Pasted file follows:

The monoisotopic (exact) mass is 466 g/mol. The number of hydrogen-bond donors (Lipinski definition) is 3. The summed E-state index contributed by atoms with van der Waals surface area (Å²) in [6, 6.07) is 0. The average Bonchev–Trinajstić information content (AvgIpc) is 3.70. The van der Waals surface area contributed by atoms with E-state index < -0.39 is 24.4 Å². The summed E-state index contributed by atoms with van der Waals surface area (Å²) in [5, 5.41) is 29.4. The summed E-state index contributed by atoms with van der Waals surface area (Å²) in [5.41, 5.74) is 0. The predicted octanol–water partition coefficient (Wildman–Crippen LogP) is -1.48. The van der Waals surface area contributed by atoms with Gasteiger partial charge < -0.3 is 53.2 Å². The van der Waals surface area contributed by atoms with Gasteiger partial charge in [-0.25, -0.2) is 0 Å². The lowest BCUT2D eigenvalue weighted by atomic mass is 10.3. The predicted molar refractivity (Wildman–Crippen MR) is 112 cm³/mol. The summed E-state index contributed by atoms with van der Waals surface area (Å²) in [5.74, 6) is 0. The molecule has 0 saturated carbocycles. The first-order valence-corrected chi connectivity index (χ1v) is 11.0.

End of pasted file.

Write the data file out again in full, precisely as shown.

The monoisotopic (exact) mass is 466 g/mol. The number of hydrogen-bond donors (Lipinski definition) is 3. The summed E-state index contributed by atoms with van der Waals surface area (Å²) in [6, 6.07) is 0. The average Bonchev–Trinajstić information content (AvgIpc) is 3.70. The van der Waals surface area contributed by atoms with E-state index < -0.39 is 24.4 Å². The summed E-state index contributed by atoms with van der Waals surface area (Å²) in [5, 5.41) is 29.4. The summed E-state index contributed by atoms with van der Waals surface area (Å²) in [5.41, 5.74) is 0. The predicted octanol–water partition coefficient (Wildman–Crippen LogP) is -1.48. The van der Waals surface area contributed by atoms with Gasteiger partial charge < -0.3 is 53.2 Å². The van der Waals surface area contributed by atoms with Gasteiger partial charge in [-0.25, -0.2) is 0 Å². The lowest BCUT2D eigenvalue weighted by atomic mass is 10.3. The predicted molar refractivity (Wildman–Crippen MR) is 112 cm³/mol. The summed E-state index contributed by atoms with van der Waals surface area (Å²) in [5.74, 6) is 0. The molecule has 0 saturated carbocycles. The first-order valence-corrected chi connectivity index (χ1v) is 11.0.